If teachers' concern for students ends at the classroom door, education cannot succeed.
Joshua Kinder 2012 Fellow
Joshua Kinder didn’t always want to be a teacher, but a pivotal moment during a fall semester in college helped change that. As he listened to his professors, he began to imagine how he would teach the topics instead. “This led to some good conversations with a few of my professors about teaching and classroom experiences.” What ultimately drew Joshua to teaching was the “possibility of working through education to empower students to effect real, positive change in communities.”
Joshua holds a BS in mathematics from Hope College and an MA in biblical studies from Associated Mennonite Biblical Seminary. Committed to working towards a healthier community, Joshua has worked or volunteered at ranches, farms and gardens. As a farming apprentice at Heifer Ranch in Arkansas and a volunteer for Rise Up Farms near Elkhart, Indiana, he has had the opportunity to educate people of all ages about responses to poverty, hunger and environmental degradation. He is particularly excited about what teaching can do for personal transformation and social change. “Helping students milk a goat for the first time, herding sheep with high schoolers, or watching a lamb’s birth with a group of women, I was often able to see a real change in their perspective.”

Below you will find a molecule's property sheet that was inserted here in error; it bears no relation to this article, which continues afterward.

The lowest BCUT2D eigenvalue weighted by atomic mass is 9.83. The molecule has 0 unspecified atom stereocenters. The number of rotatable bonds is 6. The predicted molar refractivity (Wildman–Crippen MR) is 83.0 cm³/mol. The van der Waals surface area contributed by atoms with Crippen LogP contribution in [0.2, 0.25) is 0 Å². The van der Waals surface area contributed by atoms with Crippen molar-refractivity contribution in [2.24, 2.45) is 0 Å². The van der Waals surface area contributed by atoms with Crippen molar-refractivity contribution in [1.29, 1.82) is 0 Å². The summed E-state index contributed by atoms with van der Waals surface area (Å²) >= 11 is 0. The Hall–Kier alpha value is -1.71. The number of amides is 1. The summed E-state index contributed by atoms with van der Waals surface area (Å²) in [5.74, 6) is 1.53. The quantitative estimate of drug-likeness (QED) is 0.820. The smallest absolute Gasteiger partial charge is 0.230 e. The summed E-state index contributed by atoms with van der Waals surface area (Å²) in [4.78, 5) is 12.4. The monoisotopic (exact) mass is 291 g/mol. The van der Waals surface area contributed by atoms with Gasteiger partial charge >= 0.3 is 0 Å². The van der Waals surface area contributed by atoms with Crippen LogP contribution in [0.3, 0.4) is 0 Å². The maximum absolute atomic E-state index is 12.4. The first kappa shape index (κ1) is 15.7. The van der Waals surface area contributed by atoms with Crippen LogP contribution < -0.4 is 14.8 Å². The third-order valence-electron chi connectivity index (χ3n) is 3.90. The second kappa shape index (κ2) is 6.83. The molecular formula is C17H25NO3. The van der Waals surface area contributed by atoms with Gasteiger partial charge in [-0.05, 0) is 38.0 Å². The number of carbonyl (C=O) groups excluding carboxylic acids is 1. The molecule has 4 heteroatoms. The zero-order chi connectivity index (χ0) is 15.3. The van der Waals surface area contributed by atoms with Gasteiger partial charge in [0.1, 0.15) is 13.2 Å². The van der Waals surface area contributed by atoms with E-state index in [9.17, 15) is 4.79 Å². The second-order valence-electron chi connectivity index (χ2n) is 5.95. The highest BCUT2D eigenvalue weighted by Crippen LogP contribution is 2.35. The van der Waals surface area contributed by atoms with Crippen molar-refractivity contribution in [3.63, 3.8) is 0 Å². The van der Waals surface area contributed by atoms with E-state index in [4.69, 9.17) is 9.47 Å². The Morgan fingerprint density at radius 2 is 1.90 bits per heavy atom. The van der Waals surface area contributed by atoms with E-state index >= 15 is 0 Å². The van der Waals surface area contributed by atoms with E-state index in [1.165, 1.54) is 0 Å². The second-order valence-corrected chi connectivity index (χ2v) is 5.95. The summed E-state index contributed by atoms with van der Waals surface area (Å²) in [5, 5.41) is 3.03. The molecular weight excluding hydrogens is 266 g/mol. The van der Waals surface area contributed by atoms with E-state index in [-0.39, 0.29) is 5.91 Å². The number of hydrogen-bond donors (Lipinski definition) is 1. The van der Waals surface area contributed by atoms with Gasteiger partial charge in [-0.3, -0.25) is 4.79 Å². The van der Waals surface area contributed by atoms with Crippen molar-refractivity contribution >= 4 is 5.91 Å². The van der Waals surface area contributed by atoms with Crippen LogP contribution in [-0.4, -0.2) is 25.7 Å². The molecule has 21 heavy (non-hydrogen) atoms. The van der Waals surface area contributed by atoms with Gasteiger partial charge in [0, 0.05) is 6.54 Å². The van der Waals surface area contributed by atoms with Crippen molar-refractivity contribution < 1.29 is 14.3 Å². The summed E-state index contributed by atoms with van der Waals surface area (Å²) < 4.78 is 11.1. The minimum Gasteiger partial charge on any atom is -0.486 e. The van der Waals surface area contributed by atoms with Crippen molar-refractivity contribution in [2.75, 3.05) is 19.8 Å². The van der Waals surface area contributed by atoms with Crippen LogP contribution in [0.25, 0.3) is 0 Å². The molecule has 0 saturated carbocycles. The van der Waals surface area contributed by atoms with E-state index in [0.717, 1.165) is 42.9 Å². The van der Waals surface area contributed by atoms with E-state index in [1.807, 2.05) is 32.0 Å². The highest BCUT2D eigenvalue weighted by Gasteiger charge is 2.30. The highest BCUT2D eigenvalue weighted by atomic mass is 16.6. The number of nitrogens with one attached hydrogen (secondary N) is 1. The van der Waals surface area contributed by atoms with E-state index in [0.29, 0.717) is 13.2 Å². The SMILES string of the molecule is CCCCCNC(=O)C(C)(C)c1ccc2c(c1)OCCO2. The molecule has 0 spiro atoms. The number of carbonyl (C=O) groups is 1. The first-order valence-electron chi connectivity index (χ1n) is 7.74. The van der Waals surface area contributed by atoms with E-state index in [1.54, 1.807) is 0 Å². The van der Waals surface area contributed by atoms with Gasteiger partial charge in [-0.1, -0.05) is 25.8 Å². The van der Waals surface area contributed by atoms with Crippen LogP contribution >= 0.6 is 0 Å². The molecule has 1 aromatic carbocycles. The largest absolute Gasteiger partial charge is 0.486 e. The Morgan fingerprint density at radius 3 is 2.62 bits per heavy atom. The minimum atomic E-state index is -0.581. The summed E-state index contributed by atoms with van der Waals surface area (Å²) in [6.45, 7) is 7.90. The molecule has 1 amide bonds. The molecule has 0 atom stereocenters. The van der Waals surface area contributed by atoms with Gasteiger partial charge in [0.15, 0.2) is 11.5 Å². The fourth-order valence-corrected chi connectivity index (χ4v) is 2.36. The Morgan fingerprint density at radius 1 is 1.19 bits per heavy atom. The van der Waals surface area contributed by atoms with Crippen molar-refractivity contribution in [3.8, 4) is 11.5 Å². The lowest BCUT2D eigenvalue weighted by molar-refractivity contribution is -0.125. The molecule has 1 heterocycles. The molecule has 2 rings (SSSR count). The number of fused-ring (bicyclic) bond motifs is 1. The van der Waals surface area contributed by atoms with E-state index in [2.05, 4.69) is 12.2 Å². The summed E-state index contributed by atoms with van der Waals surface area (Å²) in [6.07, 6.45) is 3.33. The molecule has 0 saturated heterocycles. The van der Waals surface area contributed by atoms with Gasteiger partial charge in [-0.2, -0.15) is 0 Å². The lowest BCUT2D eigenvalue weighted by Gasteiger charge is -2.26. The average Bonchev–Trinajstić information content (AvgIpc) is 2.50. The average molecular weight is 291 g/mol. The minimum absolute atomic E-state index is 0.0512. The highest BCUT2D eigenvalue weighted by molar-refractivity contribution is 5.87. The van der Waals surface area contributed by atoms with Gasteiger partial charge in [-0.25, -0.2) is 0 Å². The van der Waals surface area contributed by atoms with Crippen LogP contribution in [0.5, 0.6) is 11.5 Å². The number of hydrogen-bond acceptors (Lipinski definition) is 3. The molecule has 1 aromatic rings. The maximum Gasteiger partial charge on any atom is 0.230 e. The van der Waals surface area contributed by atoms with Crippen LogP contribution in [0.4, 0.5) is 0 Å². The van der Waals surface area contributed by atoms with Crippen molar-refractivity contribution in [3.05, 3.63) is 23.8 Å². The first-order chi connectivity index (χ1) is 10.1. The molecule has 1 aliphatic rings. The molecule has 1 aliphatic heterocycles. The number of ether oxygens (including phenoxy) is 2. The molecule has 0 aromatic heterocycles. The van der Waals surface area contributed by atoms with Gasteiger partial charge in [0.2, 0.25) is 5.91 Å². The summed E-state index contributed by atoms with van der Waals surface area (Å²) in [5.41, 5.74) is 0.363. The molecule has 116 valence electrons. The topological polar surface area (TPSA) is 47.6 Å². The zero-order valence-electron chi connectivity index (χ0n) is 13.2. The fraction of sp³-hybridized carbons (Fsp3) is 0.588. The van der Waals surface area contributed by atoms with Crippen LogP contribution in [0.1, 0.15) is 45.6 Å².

Joshua believes that “curriculums should be formed to address local challenges, not compelled to fit a national model,” and that “teachers should be important and active community members.” A recipient of Howard Hughes Medical Institute Research Award and AmeriCorps Education Award, Joshua hopes to teach in Elkhart so that he can continue educating others in the hopes of building a healthier, safer community. A long-distance runner, Joshua has run marathons, a half marathon and a variety of shorter races.